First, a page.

Paul Signac, ‘Notre Dame, Paris’, 1910, Doyle
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Paul Signac

Notre Dame, Paris, 1910

Watercolor and pencil heightened with white on paper
7 1/8 × 9 3/4 in
18.1 × 24.8 cm
Bidding closed
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About the work
D
Doyle

(18.1 x 24.8 cm)

This work was examined by Marina Ferretti and is accompanied by a certificate …

Medium
Drawing, Collage or other Work on Paper
Signature
Signed P. Signac and dated 1910 (lr)
Paul Signac
French, 1863–1935
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A celebrated Post-Impressionist and Divisionist painter, Paul Signac is known for his luminous depiction of subjects ranging from cabaret performers to seascapes. Signac is famous for his use of Divisionism (the central practice of Neo-Impressionism), a rigorous method invented in 1884 by his close friend Georges Seurat, in which colors are applied to the canvas separately in dots or dabs, blended later through the viewer’s own visual process—a technique Signac exploited to particularly radiant effect. Before the advent of Divisionism, Signac’s style more closely resembled the Impressionism of Camille Pisarro and Claude Monet, the latter’s work significantly influencing Signac in his early career. Signac’s bold sense of color would in turn be an inspiration to the Fauvists André Derain and Henri Matisse, as well as Vincent Van Gogh, whom he counted among his friends.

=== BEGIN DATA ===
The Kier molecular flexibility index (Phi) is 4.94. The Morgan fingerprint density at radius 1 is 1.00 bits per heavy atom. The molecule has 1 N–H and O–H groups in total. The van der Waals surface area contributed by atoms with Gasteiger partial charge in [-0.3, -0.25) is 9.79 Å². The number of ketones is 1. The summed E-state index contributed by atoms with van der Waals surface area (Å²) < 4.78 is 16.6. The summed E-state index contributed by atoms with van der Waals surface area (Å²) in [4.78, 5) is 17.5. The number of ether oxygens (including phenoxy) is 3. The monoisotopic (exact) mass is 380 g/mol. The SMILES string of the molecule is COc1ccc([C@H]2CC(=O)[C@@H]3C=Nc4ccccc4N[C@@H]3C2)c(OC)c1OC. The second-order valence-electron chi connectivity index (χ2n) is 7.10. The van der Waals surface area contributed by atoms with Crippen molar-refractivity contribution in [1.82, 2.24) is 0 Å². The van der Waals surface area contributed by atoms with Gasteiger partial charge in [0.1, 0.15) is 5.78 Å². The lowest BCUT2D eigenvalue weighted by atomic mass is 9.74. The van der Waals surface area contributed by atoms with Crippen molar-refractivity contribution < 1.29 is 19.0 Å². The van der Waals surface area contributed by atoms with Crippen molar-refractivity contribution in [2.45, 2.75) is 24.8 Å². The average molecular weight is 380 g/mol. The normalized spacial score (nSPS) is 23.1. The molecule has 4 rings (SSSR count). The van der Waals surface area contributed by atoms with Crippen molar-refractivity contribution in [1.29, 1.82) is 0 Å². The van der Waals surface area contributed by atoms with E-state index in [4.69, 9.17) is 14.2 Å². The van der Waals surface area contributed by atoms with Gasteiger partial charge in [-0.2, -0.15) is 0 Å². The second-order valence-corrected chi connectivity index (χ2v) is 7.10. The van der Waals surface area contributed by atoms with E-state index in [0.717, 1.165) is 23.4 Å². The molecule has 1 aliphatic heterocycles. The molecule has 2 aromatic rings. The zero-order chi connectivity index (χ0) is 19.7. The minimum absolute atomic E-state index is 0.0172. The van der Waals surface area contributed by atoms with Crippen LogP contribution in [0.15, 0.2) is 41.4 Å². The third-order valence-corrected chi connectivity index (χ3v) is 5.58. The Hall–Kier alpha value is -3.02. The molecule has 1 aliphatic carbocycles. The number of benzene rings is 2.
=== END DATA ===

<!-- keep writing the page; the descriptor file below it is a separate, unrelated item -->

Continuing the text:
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Paul Signac, ‘Notre Dame, Paris’, 1910, Doyle
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View
View in room
Share
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About the work
D
Doyle

(18.1 x 24.8 cm)

This work was examined by Marina Ferretti and is accompanied by a certificate dated Paris, le 24 avril 2017 attesting that the work is by Signac's hand.

Condition: Sheet laid down; toned; some foxing.

Medium
Drawing, Collage or other Work on Paper
Signature
Signed P. Signac and dated 1910 (lr)
Paul Signac
French, 1863–1935
Follow

A celebrated Post-Impressionist and Divisionist painter, Paul Signac is known for his luminous depiction of subjects ranging from cabaret performers to seascapes. Signac is famous for his use of Divisionism (the central practice of Neo-Impressionism), a rigorous method invented in 1884 by his close friend Georges Seurat, in which colors are applied to the canvas separately in dots or dabs, blended later through the viewer’s own visual process—a technique Signac exploited to particularly radiant effect. Before the advent of Divisionism, Signac’s style more closely resembled the Impressionism of Camille Pisarro and Claude Monet, the latter’s work significantly influencing Signac in his early career. Signac’s bold sense of color would in turn be an inspiration to the Fauvists André Derain and Henri Matisse, as well as Vincent Van Gogh, whom he counted among his friends.

Paul Signac

Notre Dame, Paris, 1910

Watercolor and pencil heightened with white on paper
7 1/8 × 9 3/4 in
18.1 × 24.8 cm
Bidding closed
Want to sell a work by this artist? Consign with Artsy.
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